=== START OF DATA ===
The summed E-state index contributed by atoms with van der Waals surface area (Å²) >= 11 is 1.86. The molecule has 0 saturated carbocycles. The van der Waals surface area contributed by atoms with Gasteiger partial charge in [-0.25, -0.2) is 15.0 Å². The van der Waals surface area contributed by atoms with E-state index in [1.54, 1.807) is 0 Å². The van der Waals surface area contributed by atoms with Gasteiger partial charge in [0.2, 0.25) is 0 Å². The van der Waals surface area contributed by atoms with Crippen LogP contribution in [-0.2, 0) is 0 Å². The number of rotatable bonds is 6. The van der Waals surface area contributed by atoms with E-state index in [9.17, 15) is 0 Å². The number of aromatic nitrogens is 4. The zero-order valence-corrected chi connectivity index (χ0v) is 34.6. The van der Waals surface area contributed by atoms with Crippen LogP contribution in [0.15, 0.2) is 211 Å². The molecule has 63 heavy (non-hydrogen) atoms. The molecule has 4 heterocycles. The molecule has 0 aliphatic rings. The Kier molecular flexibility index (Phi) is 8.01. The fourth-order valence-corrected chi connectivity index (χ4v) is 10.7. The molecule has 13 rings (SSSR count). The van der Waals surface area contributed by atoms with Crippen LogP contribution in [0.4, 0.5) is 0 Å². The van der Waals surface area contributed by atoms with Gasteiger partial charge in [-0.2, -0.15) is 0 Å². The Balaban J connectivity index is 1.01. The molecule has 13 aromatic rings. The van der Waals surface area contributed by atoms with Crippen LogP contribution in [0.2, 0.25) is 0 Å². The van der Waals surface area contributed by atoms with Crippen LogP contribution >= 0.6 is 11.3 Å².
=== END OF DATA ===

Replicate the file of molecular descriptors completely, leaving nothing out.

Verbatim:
The summed E-state index contributed by atoms with van der Waals surface area (Å²) >= 11 is 1.86. The molecule has 0 saturated carbocycles. The van der Waals surface area contributed by atoms with Gasteiger partial charge in [-0.25, -0.2) is 15.0 Å². The van der Waals surface area contributed by atoms with E-state index in [1.54, 1.807) is 0 Å². The van der Waals surface area contributed by atoms with Gasteiger partial charge in [0.2, 0.25) is 0 Å². The van der Waals surface area contributed by atoms with Crippen LogP contribution in [-0.2, 0) is 0 Å². The number of rotatable bonds is 6. The van der Waals surface area contributed by atoms with E-state index in [9.17, 15) is 0 Å². The number of aromatic nitrogens is 4. The zero-order valence-corrected chi connectivity index (χ0v) is 34.6. The van der Waals surface area contributed by atoms with Crippen LogP contribution in [0.15, 0.2) is 211 Å². The molecule has 63 heavy (non-hydrogen) atoms. The molecule has 4 heterocycles. The molecule has 0 aliphatic rings. The Kier molecular flexibility index (Phi) is 8.01. The fourth-order valence-corrected chi connectivity index (χ4v) is 10.7. The molecule has 13 rings (SSSR count). The van der Waals surface area contributed by atoms with Crippen LogP contribution in [0.4, 0.5) is 0 Å². The van der Waals surface area contributed by atoms with Gasteiger partial charge in [-0.2, -0.15) is 0 Å². The Balaban J connectivity index is 1.01. The molecule has 13 aromatic rings. The van der Waals surface area contributed by atoms with Crippen LogP contribution in [0.2, 0.25) is 0 Å². The van der Waals surface area contributed by atoms with Crippen LogP contribution >= 0.6 is 11.3 Å².